Reconstruction works have begun on Hungary’s second-largest and the world’s fourth-biggest synagogue in the city of Szeged in southern Hungary after the government appropriated HUF 950 million (USD 3.39m) to the renovation of the crumbling 1340-seat Jewish place of worship.
András Lednitzky, leader of Szeged’s Jewish community, told the state news agency MTI that the building is badly in need of renovation as the roof has leaked several times, beams are decaying, ornamental towers have fallen down and pigeons have caused damage in the synagogue’s cupola. The government resolution on the works has set the reconstruction period at between 2014 and 2017; in the first phase of renovation, conservational tasks are now being carried out to stop the synagogue from having to close its doors.
The second phase of renovation is planned to include the reconstruction of the building’s interiors to repair damage caused by the leaking roof, falling paster and the ageing structure of the building, Mr. Lednitzky said.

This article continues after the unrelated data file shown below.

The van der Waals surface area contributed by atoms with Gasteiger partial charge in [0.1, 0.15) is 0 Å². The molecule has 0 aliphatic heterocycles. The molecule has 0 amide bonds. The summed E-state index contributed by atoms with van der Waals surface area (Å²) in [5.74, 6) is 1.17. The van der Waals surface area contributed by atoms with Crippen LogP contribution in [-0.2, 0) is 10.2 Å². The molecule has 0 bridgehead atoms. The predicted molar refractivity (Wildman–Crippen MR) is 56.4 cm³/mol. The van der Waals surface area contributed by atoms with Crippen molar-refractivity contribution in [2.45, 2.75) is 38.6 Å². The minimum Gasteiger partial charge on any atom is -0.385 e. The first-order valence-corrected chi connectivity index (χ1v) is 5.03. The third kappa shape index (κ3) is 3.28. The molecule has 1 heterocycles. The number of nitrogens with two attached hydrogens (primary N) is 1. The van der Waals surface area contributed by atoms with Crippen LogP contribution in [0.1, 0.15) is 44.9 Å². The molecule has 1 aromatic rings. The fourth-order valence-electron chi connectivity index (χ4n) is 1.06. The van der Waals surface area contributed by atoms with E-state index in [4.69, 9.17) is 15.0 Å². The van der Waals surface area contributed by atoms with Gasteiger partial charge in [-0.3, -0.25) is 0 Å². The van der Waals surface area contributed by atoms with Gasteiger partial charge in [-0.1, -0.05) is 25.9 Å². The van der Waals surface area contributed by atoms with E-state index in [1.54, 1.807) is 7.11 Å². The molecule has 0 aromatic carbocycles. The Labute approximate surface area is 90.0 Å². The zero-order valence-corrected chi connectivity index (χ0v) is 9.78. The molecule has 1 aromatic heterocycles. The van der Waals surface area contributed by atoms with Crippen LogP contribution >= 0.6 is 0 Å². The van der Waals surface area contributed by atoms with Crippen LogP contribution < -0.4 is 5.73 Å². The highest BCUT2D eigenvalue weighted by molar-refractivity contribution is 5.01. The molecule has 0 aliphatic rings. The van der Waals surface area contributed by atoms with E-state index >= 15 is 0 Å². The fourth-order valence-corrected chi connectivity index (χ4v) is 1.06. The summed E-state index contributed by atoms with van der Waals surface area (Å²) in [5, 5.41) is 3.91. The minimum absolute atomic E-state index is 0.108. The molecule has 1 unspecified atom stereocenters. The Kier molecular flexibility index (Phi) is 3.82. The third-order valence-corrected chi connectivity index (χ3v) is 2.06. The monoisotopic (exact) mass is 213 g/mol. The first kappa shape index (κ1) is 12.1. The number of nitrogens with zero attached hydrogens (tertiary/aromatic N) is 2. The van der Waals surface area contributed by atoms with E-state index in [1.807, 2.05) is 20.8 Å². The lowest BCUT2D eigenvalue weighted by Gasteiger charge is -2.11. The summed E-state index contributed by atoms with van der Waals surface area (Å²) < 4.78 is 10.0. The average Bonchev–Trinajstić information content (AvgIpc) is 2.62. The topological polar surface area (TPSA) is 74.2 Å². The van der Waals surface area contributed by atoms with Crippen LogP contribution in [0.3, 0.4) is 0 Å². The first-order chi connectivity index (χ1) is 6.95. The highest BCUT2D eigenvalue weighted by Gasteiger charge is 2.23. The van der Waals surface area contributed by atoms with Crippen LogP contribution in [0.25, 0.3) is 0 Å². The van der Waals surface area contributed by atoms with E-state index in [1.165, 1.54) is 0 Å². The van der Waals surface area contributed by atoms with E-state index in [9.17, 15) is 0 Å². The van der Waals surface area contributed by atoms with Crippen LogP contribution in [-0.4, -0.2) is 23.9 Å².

Mr. Lednitzky emphasised that the synagogue is an architectural treasure of special value to both the city of Szeged and the country as a whole. Its many visitors include foreigners and student groups, and its achitectural value is so significant it could even be named a World Heritage site, he said. In a previous statement, the religious leader said that the complete reconstruction of the building would carry a HUF 2-2.2bn (approx. USD 7.1m) price tag.
The monumental, 48.5 metre high eclectic synagogue, which includes elements of the Secessionist, Byzantine, Gothic and Roman styles, was built according to plans by Jewish-Hungarian architect Lipót Baumhorn between 1900 and 1903.
photos: keptar.oszk.hu and bibl.u-szeged.hu